The overture to The Addams Family begins with the old theme music for the original television series. And when the familiar four-note pickup is followed by spontaneous audience finger-snaps, it’s a clear sign that the forearmed spectators at New York’s Lunt-Fontaine are in on the joke.
The new musical is based on the cartoons of Charles Addams, which appeared regularly in The New Yorker. The drawings were, more often than not, satirical, macabre and, ironically, carefree: a group of spooky kids fueling the flames in a fireplace in preparation for Santa’s arrival; the Addams family on their roof, pouring boiling oil down on a group of Christmas carolers; a practical-joking prison guard gleefully placing a thumbtack on the seat of a soon-to-be used electric chair; Bo Peep discovering a ransom note for her missing sheep; or a toy oil-tanker spilling oil in Central Park lake. And, of course, that last-mentioned illustration seems spookily prescient in light of the recent tragedy in the Golf.
From the moment the curtain goes up and Nathan Lane announces his presence (“Ah, the intoxicating smell of the graveyard....”), you begin to appreciate the phenomenal talent on display here. Lane, who has the showiest role and gives the most inventive mimetic performance in the production, has the skill to be snobbish and insulting while somehow always remaining affable and engaging. This actor roams the stage so energetically that it soon becomes apparent that it is he, as the ghoulish family’s patriarch and the play’s charismatic leader, Gomez, who has the ability to pull us in, making us a part of any conspiracy he has in mind. And, oh, the shtick! If there’s a joke hidden in the script, Lane will sniff it out and deliver it with impeccable comic timing.
What actually sets the serviceable libretto (by Marshall Brickman and Rick Elice) in motion is the impending visit of a “normal” Ohioan, Lucas Beineke (Wesley Taylor), and his parents. Lucas intends to marry Wednesday (Krysta Rodriguez), an Addams, but Gomez and his wife, Morticia (the always reliable Bebe Neuwirth), are opposed to a conventional marriage for their daughter. (A similar plot device propels La Cage aux Folles, which was reviewed in the June edition of Nouveau.) And, too, Morticia adds that she doesn’t want to end up like her husband’s mother, who has been living in the attic for the last twelve years. “My mother?” Gomez asks, “I thought she was your mother.”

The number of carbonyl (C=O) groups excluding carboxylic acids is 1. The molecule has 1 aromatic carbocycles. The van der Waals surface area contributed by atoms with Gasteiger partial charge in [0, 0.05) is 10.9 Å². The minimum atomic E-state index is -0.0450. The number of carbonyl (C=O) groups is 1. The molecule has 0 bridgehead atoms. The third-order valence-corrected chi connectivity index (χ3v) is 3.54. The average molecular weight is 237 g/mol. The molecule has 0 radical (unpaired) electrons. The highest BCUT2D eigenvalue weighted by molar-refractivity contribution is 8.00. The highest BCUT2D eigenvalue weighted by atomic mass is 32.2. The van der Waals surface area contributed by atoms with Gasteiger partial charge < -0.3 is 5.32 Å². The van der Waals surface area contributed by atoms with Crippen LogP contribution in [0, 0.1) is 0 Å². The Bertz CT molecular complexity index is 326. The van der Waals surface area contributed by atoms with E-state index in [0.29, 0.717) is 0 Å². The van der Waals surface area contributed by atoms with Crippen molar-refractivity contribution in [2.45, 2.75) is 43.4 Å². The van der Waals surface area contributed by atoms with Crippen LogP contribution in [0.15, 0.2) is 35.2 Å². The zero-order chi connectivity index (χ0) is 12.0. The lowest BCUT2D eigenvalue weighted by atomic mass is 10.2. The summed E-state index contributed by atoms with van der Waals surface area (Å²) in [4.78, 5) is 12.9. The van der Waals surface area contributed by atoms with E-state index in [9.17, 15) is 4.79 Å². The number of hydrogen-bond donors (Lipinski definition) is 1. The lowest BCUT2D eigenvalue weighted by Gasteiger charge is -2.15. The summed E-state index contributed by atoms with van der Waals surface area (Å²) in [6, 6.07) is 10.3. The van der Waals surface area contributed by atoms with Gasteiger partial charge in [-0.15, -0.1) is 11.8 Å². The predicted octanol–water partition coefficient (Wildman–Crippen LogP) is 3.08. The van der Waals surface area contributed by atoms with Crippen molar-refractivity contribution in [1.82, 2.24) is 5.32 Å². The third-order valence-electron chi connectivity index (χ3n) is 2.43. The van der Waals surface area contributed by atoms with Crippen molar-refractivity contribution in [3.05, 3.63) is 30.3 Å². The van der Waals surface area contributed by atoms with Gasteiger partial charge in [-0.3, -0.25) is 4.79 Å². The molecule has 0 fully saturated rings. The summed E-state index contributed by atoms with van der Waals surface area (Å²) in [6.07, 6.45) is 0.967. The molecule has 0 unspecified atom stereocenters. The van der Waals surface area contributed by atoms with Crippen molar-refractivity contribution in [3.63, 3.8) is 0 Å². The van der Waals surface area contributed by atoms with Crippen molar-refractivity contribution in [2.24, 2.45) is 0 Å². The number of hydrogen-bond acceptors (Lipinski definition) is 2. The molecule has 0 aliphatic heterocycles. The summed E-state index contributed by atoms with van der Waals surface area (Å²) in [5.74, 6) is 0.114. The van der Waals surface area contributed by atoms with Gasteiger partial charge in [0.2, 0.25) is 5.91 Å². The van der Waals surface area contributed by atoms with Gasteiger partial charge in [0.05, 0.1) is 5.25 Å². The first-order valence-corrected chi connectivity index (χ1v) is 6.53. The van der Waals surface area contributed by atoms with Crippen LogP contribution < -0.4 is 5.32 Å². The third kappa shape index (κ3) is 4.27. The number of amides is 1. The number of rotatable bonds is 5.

Andrew Lippa has provided the serviceable music and conventional lyrics, which tell us that we have to “move toward the darkness” because, as Morticia sings, “Death is just around the corner/Waiting patiently to strike.” Meanwhile, however, there are some incidental pleasures to enjoy. One such lagniappe is the performance of Jackie Hoffman, who, as the strident, hilarious Grandma Addams, blurts out that “five’ll get you ten there’s a couple of ninety-year-old hotties out there waiting to chow down on a Grandma sandwich.”
Kevin Chamberlin as Fester is also given a moment to shine. In the expertly performed, zany “The Moon and Me,” he floats above the stage with a round yellow globe and sings, “When the daylight ends/And the moon ascends/I would rather be/Just the moon and me.” In this scene and others, you have to admire the expert lighting by Natasha Katz, as well as the stage design by Phelim McDermott and Julian Crouch, who are also credited with the show’s direction.
The Addams Family is, in short, an entertaining diversion. But it will certainly not revolutionize musical theatre. And since most of the great Broadway stage clowns (Lahr, Silvers, Durante, et al.) are gone, the production gives us another chance to admire the comic genius of Nathan Lane. I believe, too, that watching the numerous youngsters (who make up a sizable portion of the audience) excitedly, exhilaratingly leave the theatre is actually reward enough.